I remember, well, the desperate measures conservationists employed, during my childhood and teen years, to try and keep Whooping Cranes from becoming extinct. In 1941, there were only 15 Whoopers left.  In 1960, the year I was born, there were 33.  I was seven years old when American and Canadian biologists came together to redouble their efforts to save the Whooping Crane.  At that point, there were still only about 50 birds left.  I recall the celebration when, in my early twenties, biologists announced that Whooping Crane numbers had finally surpassed the 100-mark.  And, on September 6th, 2006, biologists announced that there are now 500 Whooping Cranes in existence! 

The only remaining natural, migratory flock of Whooping Cranes travels between Wood Buffalo National Park, in northern Canada and The Aransas National Wildlife Refuge, in Texas.  Operation Migration is reintroducing a migratory flock of Whooping Cranes to eastern North America.  Their reason for doing so is to safeguard the species.  If an oil spill, storm or other such disaster was to hit the western flock, and there wasn’t another population of wild birds living in elsewhere on the continent, the entire species could be wiped off the face of the planet in a single incident.

I told my students I have a dream that, when they are adults, they will tell their children the story about how the Whooping Crane USED TO BE an endangered species and about the remarkable efforts that incredibly creative, talented and dedicated people made to bring the species back from the very brink of extinction.  I am doing what I can to make this dream a reality.  I am encouraging my students speak out about issues that matter to them, such as the plight of the Whooping Crane, and I am personally sponsoring one mile of Operation Migration’s travel expenses, during the current migration, for $206. USD.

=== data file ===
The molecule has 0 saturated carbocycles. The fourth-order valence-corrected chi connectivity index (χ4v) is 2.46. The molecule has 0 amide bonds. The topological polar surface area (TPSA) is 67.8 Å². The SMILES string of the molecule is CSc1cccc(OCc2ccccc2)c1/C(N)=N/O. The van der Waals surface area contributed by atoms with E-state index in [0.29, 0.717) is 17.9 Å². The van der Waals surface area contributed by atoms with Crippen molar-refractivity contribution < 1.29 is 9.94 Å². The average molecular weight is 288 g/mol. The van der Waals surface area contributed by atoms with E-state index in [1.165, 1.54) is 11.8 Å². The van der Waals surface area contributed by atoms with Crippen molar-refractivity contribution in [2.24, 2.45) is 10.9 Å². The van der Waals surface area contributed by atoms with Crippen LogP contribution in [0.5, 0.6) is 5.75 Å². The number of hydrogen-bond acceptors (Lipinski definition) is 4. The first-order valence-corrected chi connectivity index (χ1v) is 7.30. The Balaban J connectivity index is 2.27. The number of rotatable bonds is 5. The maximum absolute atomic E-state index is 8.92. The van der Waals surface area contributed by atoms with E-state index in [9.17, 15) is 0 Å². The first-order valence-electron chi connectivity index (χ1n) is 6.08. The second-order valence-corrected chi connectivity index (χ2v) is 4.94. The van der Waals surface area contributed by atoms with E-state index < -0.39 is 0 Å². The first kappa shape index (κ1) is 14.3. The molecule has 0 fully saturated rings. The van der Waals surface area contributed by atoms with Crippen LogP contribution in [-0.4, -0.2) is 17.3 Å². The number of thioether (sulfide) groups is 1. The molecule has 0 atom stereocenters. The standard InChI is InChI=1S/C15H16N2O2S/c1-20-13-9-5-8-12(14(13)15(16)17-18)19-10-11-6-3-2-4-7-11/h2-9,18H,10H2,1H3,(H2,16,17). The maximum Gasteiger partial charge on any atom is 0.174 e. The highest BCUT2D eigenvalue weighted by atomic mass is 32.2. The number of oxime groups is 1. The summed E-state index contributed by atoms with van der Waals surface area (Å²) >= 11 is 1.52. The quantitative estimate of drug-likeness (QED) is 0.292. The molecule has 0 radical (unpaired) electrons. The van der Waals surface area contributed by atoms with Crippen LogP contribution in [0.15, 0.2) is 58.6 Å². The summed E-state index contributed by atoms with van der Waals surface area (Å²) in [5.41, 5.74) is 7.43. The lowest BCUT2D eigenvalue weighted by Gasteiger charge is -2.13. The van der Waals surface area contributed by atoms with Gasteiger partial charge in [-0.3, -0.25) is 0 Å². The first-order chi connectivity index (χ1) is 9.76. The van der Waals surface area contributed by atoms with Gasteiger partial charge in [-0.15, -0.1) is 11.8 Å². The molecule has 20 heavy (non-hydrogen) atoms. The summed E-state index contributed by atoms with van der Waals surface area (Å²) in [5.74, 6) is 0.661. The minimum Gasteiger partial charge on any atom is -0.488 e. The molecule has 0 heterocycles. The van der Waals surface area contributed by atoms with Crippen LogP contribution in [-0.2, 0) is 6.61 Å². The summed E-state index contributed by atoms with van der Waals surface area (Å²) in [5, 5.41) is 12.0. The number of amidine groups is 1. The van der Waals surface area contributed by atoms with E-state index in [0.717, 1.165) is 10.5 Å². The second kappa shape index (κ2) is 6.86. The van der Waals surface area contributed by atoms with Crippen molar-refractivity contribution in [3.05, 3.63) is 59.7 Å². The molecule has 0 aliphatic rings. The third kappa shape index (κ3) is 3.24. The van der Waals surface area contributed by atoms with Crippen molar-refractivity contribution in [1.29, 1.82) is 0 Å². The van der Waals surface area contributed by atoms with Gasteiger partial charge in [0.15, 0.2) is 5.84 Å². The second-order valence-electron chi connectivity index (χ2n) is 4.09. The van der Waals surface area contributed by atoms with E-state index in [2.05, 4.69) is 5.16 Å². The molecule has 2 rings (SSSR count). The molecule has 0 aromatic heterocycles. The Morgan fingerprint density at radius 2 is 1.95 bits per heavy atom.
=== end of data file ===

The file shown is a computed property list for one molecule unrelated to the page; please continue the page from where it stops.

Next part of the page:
Operation Migration is a non-profit, charitable organization that relies upon the generosity of corporations and individuals to carry out its work.  At present, only half of the required funding is in place for the

2006 migration from Wisconsin to Florida (currently underway).   With four Ultralight aircraft, a Cessna and several ground support vehicles, as their means of transportation, one of Operation Migration’s greatest expenses is for fuel.  I challenge your company to join me in supporting Operation Migration with a generous gift of fuel or funding. 

My students and I thank you for your time. 

Sincerely,
 

Margaret A. Black
Grade 2/3 Classroom Teacher


Sample Letters_

  

The science behind the Whooping Crane Reintroduction project is broad and diverse, and from what teacher, Mrs. Black tells us, this description also applies to her class’s study of the migration, and the endangered Whooping Crane in general.

Mrs. Black notes, “In following the migration south we are able to touch on several curriculum areas: Language (reading, writing, oral communication and media studies), Science (the Grade Two animal unit), Math (graphing, numeration and estimation), Social Studies (mapping), Computer Studies (following migration progress and conducting Whooping Crane research via the internet), Character Education (citizenship, responsibility, caring) and Art.”

Just as Whooping cranes are a considered a keystone species, it appears this project is somewhat of a keystone subject for students. Now that’s a good thing.

Photos from Harriett Todd Public School

 


Orillia, Ontario kids read letters from their Craniac penpals in Houston, Texas



Orillia, Ontario class holding their letters to their new penpals in Louisville, KY and Houston Texas – all brought together by Whooping cranes!



The class at Harriet Todd PS is ready to celebrate – with palm trees and all, the Florida arrival of the Whooping cranes in OM’s Class of ’06.



The class has been collecting coins since early November  and recently emptied their ‘Change for Cranes’ jar to do a real-life math activity. The kids sorted, counted and rolled the coins and then tallied up the total to send as a contribution to OM.


 

Newspaper Article